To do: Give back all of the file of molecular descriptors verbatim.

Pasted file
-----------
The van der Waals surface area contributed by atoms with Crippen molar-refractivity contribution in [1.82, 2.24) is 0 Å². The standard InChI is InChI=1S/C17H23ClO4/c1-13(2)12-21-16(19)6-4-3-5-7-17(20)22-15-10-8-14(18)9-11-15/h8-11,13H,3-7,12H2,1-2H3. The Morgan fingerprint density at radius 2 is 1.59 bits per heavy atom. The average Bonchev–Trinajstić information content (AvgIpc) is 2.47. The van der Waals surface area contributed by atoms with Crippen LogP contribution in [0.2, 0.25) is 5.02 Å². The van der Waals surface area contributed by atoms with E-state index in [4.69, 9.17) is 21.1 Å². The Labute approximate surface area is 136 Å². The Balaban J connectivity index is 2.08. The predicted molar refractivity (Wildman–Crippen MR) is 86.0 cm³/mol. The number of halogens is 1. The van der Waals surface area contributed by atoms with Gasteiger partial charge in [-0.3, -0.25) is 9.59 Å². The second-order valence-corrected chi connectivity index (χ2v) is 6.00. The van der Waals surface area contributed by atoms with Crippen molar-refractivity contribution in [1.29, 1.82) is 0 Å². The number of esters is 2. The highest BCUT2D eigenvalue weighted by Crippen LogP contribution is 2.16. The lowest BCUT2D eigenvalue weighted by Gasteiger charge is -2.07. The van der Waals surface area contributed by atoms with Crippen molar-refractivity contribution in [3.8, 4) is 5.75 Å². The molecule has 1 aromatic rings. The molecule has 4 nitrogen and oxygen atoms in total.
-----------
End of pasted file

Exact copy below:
The van der Waals surface area contributed by atoms with Crippen molar-refractivity contribution in [1.82, 2.24) is 0 Å². The standard InChI is InChI=1S/C17H23ClO4/c1-13(2)12-21-16(19)6-4-3-5-7-17(20)22-15-10-8-14(18)9-11-15/h8-11,13H,3-7,12H2,1-2H3. The Morgan fingerprint density at radius 2 is 1.59 bits per heavy atom. The average Bonchev–Trinajstić information content (AvgIpc) is 2.47. The van der Waals surface area contributed by atoms with Crippen LogP contribution in [0.2, 0.25) is 5.02 Å². The van der Waals surface area contributed by atoms with E-state index in [4.69, 9.17) is 21.1 Å². The Labute approximate surface area is 136 Å². The Balaban J connectivity index is 2.08. The predicted molar refractivity (Wildman–Crippen MR) is 86.0 cm³/mol. The number of halogens is 1. The van der Waals surface area contributed by atoms with Gasteiger partial charge in [-0.3, -0.25) is 9.59 Å². The second-order valence-corrected chi connectivity index (χ2v) is 6.00. The van der Waals surface area contributed by atoms with Crippen molar-refractivity contribution in [1.29, 1.82) is 0 Å². The number of esters is 2. The highest BCUT2D eigenvalue weighted by Crippen LogP contribution is 2.16. The lowest BCUT2D eigenvalue weighted by Gasteiger charge is -2.07. The van der Waals surface area contributed by atoms with Crippen molar-refractivity contribution in [3.8, 4) is 5.75 Å². The molecule has 1 aromatic rings. The molecule has 4 nitrogen and oxygen atoms in total.